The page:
December 24, 2003

Christmas Toy Wars


As Christmas Eve dawns, we see the end of the Toy Wars that have eroded a lot of the profit out of being in the toy business. Wal-Mart's price war has impacted toy-specific retailers the most - KB and Toys-R-Us - but KMart, Target and others are also feeling the heat.

Here's an excerpt from the San Diego Daily Transcript, that I think offers a good summary macro-view of take-aways similar to many local toy markets across the country:

    FAO Schwarz's Zany Brainy children's toy stores are liquidating in what could be the beginning of meltdown in the toy industry. Zany Brainy, scheduled to have closed all its stores by the end of January, has numerous locations in San Diego, including a store in Fashion Valley, on Westview Parkway in Mira Mesa, and on Grossmont Center Drive.

    FAO Schwarz, a toy retailer in danger of going out of existence, also once had a store in Horton Plaza. FAO Inc., the toy retailer's parent, filed for Chapter 11 bankruptcy for the second time in a year earlier this month.

    On Nov. 17, as noted by Bloomberg News, New Jersey-based Toys "R" Us Inc., the second-largest U.S. toy retailer behind Wal-Mart, announced it would close 182 Kids "R" Us and Imaginarium stores.

    Toys "R" Us closed its Imaginarium store in Horton Plaza after an unsuccessful run some years ago. A Kids "R" Us store that exists in La Mesa will be closed. While there are only a couple of Toys "R" Us-related stores that have or are scheduled to close in San Diego County, a look at the company's bottom line suggests that more closures could be on the way.

    Toys "R" Us store locations in San Diego County include stores at 8181 Mira Mesa Blvd. in Mira Mesa; 1240 Morena Blvd. in Linda Vista; 1100 East 30th St. in National City; 1240 Auto Parkway South in Escondido; 2425 Vista Way in Oceanside; and 1008 A Industrial Blvd. in Chula Vista.

    Toys "R" Us reported a net loss of $38 million, or 18 cents a share, in the quarter ended Nov. 1 compared to a net loss of $28 million, or 13 cents, for the like quarter a year earlier.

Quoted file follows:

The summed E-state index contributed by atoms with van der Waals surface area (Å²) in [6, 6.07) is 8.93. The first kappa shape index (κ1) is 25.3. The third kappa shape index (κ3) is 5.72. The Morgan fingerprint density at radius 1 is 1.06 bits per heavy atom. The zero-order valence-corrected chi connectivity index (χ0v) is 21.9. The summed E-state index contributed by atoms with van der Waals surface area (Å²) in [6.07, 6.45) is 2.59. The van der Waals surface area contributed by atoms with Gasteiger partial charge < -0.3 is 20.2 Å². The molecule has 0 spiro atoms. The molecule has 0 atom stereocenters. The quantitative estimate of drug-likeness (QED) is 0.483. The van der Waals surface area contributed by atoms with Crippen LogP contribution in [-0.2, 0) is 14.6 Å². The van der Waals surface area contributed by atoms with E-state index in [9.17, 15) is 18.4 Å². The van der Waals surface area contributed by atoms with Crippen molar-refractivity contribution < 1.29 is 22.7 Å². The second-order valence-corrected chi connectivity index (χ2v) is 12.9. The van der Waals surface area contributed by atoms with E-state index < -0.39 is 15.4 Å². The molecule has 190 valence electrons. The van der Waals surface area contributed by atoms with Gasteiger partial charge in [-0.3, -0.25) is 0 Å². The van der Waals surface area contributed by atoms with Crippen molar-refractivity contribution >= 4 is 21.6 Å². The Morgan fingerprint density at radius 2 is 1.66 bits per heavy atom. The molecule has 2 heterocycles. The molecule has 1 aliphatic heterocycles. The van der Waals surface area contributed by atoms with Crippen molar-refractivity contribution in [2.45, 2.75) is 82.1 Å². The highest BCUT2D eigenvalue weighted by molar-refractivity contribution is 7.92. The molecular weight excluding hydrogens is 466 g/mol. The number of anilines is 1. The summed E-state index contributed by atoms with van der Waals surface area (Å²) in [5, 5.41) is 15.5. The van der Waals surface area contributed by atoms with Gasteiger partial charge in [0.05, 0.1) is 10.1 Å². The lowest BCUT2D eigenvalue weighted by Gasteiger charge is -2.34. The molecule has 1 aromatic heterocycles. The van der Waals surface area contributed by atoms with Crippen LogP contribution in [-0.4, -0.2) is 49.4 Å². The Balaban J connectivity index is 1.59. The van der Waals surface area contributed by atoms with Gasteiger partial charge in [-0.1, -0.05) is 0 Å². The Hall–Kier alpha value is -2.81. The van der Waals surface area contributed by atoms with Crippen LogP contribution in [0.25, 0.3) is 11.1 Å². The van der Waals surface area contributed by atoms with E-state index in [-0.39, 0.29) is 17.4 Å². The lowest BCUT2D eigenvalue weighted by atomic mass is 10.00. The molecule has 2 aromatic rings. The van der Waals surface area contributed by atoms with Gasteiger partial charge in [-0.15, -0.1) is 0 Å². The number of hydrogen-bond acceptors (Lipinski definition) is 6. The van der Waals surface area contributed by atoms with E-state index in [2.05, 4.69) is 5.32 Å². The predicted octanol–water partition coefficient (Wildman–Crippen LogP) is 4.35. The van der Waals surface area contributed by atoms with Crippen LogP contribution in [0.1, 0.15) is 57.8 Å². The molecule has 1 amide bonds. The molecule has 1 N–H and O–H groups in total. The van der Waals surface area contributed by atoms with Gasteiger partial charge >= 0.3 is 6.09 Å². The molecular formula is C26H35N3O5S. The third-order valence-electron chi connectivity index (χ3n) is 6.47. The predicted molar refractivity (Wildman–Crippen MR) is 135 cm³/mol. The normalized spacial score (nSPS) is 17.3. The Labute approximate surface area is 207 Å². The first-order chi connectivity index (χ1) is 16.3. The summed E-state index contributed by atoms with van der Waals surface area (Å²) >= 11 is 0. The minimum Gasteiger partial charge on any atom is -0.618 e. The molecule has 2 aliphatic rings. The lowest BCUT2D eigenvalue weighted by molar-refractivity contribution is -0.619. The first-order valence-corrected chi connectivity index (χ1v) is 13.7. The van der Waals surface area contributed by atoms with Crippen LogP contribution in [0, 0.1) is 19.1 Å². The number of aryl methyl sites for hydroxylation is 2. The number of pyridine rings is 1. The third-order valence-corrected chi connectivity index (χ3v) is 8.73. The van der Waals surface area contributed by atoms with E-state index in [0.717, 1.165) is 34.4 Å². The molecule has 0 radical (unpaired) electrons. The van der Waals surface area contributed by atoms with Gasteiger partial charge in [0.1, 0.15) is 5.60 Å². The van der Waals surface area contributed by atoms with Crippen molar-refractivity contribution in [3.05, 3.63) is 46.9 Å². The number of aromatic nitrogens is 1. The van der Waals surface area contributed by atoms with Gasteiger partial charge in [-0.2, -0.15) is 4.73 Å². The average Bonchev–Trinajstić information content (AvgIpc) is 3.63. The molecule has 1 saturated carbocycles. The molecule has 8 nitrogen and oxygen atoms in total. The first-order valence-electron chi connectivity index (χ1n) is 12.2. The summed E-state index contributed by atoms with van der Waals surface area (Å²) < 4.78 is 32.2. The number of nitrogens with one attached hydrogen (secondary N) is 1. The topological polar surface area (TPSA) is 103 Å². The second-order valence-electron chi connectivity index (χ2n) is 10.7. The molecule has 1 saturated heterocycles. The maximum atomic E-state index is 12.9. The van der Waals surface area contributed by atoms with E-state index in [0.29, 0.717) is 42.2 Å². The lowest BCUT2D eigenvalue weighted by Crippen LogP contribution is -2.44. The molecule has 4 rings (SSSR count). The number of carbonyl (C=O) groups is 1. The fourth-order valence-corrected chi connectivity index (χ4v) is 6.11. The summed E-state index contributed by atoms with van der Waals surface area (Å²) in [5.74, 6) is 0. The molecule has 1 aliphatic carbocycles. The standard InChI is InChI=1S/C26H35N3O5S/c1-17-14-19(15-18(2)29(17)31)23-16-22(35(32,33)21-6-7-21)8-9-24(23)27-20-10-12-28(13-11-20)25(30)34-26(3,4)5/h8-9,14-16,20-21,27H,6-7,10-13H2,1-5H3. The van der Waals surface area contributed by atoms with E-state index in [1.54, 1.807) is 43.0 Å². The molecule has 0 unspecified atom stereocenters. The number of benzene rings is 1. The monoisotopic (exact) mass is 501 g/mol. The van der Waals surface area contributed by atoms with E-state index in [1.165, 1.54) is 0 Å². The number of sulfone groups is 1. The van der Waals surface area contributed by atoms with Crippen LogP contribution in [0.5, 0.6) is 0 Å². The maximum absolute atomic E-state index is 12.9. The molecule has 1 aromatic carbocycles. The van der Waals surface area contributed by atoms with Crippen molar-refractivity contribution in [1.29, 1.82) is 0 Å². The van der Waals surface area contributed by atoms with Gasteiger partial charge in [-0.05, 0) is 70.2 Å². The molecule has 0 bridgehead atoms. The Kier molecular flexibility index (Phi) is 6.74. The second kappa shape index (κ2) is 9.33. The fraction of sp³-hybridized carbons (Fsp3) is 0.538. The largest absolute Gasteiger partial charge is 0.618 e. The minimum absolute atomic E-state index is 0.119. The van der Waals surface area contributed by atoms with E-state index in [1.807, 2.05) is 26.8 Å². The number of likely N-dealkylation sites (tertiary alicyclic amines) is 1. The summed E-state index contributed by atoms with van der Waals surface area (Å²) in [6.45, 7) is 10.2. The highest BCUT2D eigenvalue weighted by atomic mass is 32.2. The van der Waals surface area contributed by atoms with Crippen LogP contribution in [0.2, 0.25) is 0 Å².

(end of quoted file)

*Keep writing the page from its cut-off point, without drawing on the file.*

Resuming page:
The Wayne, N.J.-based company had announced late last year it would be slashing 1,900 jobs and closing 64 stores as it continues a restructuring effort to focus on its core toy business, but the company hasn't been able to stop the bleeding. Pretax costs for the store closings are estimated to be about $280 million.

    Toys "R" Us, like FAO Schwarz, is trying to keep Wal-Mart at bay. As noted by Bloomberg News, sales at Kids "R" Us stores opened at least a year dropped 11 percent, for the fifth straight decline.

    A check of online prices at both Wal-Mart and Toy "R" Us revealed that the Swan Lake Beauty Castle that cost $109.99 at Toys "R" Us, cost just $98.97 at Wal-Mart.

    Toys "R" Us is offering as much as 40 percent off merchandise such as Hot Wheels cars, but analysts wonder whether it will be enough.

    "I can't really get comfortable about (Toys "R" Us) long-term competitive position," said Abhay Deshpande, a retail analyst at First Eagle Funds, whose $11 billion in assets don't include Toys "R" Us shares. Deshpande, who had personally owned the retailer's shares, dumped the Toys "R" Us portfolio in 2001.

    While conceding it may not be able to compete with Wal-Mart on price, Toys "R" Us is hoping that specialized customer services, such as providing play areas with everything from play pens to jungle gyms, will help it regain its market share. "We have done a complete overhaul of all of our stores," said Toys "R" Us spokeswoman Susan McLaughlin. "They are brighter, cleaner and a lot more fun."

    Karen Burk, a Wal-Mart spokeswoman, said the most popular items this year are the Barbie Swan Lake, Teenage Mutant Ninja Turtles and Leap Pad books.

    Sometimes, the toys are a result of a partnership with another retailer. In a joint venture with Home Depot, Toys "R" Us is offering a toy animal collection known as "Barnyard in a Bag." Then there is "Go-Go, the Walking Puppy," a robotic dog for $35, that normally retails for $49.99.

    Stores such as Toys "R" Us and KB Toy & Hobby of Massachusetts may have a difficult time competing head to head with Wal-Mart, because they carry many of the same items. There are four Geppetto stores in Fashion Valley, La Jolla, Bazaar del Mundo and at the Hotel del Coronado, and owner Brian Miller said the stores are doing fine.

    "We're actually running a double digit increase, though I know that it's definitely not the trend," Miller said. Miller said there was what he referred to as "a bit of a shakeup in the toy industry," he responded with a blitz of newspaper and television advertising. The ads have paid off. "And we weren't afraid to buy inventory, so we're well stocked," Miller said. While admitting there are items that are sold in both stores, Miller said that Wal-Mart doesn't have the hand made items, nor the customer service.

    Jules Martin, owner of Hobby Central, whose business is in the same shopping center as a Wal-Mart in Poway, said while there are a few things such as rocket motors that people might be able to get cheaper at Wal-Mart, they are not likely to find a person to give them chapter and verse about model rocketry.

There were a few other trend-pieces that I thought would make for good reading this holiday season:

Have a blessed holiday,

- Arik

Posted by Arik Johnson at December 24, 2003 03:50 PM | TrackBack